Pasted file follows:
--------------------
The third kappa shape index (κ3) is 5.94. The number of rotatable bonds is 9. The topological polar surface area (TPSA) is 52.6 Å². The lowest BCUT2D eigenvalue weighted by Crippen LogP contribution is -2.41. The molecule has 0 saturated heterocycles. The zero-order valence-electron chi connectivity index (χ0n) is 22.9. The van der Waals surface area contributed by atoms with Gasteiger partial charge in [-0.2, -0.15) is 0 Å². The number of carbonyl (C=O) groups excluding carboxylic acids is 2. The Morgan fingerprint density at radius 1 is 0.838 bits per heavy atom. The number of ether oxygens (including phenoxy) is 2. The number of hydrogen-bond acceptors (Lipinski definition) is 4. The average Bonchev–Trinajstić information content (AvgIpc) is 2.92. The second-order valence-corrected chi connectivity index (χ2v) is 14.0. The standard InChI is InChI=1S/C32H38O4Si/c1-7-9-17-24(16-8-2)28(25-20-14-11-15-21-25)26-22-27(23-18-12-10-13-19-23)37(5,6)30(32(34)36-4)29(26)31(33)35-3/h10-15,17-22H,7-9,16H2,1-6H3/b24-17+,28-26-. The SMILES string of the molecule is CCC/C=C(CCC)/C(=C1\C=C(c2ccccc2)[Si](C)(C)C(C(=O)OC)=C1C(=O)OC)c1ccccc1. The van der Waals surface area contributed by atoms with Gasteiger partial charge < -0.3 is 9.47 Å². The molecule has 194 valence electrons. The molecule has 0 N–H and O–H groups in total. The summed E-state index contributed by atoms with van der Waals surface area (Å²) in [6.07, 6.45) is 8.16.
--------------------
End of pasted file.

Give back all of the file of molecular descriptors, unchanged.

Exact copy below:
The third kappa shape index (κ3) is 5.94. The number of rotatable bonds is 9. The topological polar surface area (TPSA) is 52.6 Å². The lowest BCUT2D eigenvalue weighted by Crippen LogP contribution is -2.41. The molecule has 0 saturated heterocycles. The zero-order valence-electron chi connectivity index (χ0n) is 22.9. The van der Waals surface area contributed by atoms with Gasteiger partial charge in [-0.2, -0.15) is 0 Å². The number of carbonyl (C=O) groups excluding carboxylic acids is 2. The Morgan fingerprint density at radius 1 is 0.838 bits per heavy atom. The number of ether oxygens (including phenoxy) is 2. The number of hydrogen-bond acceptors (Lipinski definition) is 4. The average Bonchev–Trinajstić information content (AvgIpc) is 2.92. The second-order valence-corrected chi connectivity index (χ2v) is 14.0. The standard InChI is InChI=1S/C32H38O4Si/c1-7-9-17-24(16-8-2)28(25-20-14-11-15-21-25)26-22-27(23-18-12-10-13-19-23)37(5,6)30(32(34)36-4)29(26)31(33)35-3/h10-15,17-22H,7-9,16H2,1-6H3/b24-17+,28-26-. The SMILES string of the molecule is CCC/C=C(CCC)/C(=C1\C=C(c2ccccc2)[Si](C)(C)C(C(=O)OC)=C1C(=O)OC)c1ccccc1. The van der Waals surface area contributed by atoms with Gasteiger partial charge < -0.3 is 9.47 Å². The molecule has 194 valence electrons. The molecule has 0 N–H and O–H groups in total. The summed E-state index contributed by atoms with van der Waals surface area (Å²) in [6.07, 6.45) is 8.16.